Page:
There’s “what if …” energy that inspires some of New York’s most exciting exhibitions this month, and speculative suggestions up to “what if you consider architecture an unstable pastiche?” “What if genre selection can cause replay?”, “What if a distargeted body gains abilities in another world?” “Expression index What if it changes? ”“ What if ”is a vibrant and powerful thing. When attending these shows in the city, immerse yourself in the possibilities of questions.
when: Until April 3
where: Bertha & Karl Leubsdorf Gallery (132 East 68th Street, Lenox Hill, Manhattan)
This traveling exhibition, reviewed by Hyperallergic at the University of California, Irvine Iterative Introducing works by six artists across the media, including Titus Kaphar and Kenyatta AC Hinkle. These artists challenge the harmful colonialist and classification practices of black American figures and offer thoughtful alternatives. “Blacks should only exist visually in the context of violence, crime and racial hatred,” said exhibition curator Dr. Bridget R. Cook. Los Angeles Times.. “We exist in other ways, and I know that these artists have other ways to express them to us or to see us to find us in American culture. I’m trying to remind you. ”
when: Until April 10
where: OCD Chinatown (Manhattan, Chinatown, East Broadway 75)
This two-channel video installation is the brainchild of Carlos Motta, a New York-based artist born in Bogotá. Carlos Motta is exploring the future of counter-history and alternatives that have reached their limits in queer or otherwise. / Synonymous with it, I experienced extensive body modification surgery to transform into a dragon, physical protests against humans, and what they represent. Medusa tells his personal history and politics in one video, in which both artists are hung in space by transcendental means (hooks and ties).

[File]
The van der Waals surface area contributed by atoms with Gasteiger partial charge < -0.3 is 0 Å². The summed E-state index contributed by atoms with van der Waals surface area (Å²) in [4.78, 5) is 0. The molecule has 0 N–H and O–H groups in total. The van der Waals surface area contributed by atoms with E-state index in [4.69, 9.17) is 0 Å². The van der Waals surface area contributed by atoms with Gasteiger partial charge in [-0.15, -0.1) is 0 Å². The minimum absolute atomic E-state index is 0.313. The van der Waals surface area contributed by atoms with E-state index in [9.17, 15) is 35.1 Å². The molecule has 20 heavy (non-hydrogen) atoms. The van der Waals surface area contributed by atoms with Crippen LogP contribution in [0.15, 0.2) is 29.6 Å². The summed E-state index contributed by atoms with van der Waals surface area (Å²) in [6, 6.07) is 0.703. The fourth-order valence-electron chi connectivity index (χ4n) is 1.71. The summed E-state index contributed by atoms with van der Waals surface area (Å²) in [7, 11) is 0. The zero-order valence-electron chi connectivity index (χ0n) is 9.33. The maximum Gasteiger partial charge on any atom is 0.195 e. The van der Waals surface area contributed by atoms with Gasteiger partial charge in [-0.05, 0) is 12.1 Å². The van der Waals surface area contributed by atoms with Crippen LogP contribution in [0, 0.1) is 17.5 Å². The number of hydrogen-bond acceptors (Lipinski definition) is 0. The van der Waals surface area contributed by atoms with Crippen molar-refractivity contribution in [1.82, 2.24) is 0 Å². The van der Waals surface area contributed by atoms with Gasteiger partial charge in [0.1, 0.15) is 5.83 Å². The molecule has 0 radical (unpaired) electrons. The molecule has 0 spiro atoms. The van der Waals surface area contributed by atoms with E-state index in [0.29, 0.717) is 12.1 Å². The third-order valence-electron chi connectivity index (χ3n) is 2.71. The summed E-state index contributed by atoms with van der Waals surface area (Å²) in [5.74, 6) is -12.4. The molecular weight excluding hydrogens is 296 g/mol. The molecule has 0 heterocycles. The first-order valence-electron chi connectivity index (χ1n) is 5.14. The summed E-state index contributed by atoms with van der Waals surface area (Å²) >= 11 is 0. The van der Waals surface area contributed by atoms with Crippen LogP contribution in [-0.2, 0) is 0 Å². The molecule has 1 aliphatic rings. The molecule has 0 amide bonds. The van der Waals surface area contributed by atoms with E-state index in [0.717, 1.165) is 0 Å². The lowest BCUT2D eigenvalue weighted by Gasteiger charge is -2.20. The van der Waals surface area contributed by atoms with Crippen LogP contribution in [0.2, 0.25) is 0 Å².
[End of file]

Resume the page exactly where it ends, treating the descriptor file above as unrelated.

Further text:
when: Until April 16th
where: Higher Pictures Generation (16 Main Street, Ground Floor, DUMBO, Brooklyn)
Susan Maizeras may be best known in the record of the Sandinista Revolution in Nicaragua, but her photography career was first. Carnival stripper (1972-75), a visual record of striptease performers, their employers, and their clients at a summer carnival in a small town around the East Coast. Meiselas drew nuanced pictures of the subject, painted performers on and off stage, and through tape interviews and photo consultations to ensure their voice was expressed. Due to the recent discovery of a stored color film roll, the images in the series are being exhibited in vibrant colors for the first time.
when: Until April 23
where: Artist Space (11 Cortlandt Alley, SoHo, Manhattan)
Cinema has long celebrated the art of fraud. Focusing on Three-card Monte tricks, Pittsburgh-based interdisciplinary artist and writer Lyndon Barrois Jr. is his first solo exhibition at a New York institution, with duplication, double trading, and the sleight of hand. Mining a huge archive of movie depictions. Transforming the images of borrowed films into precisely arranged paintings, drawings, sculptures and installations, the artist explores many flavors of Subterfuge at a formal and narrative level.
when: Until May 8th
where: Fotografiska New York (281 Park Avenue South, Flatiron, Manhattan)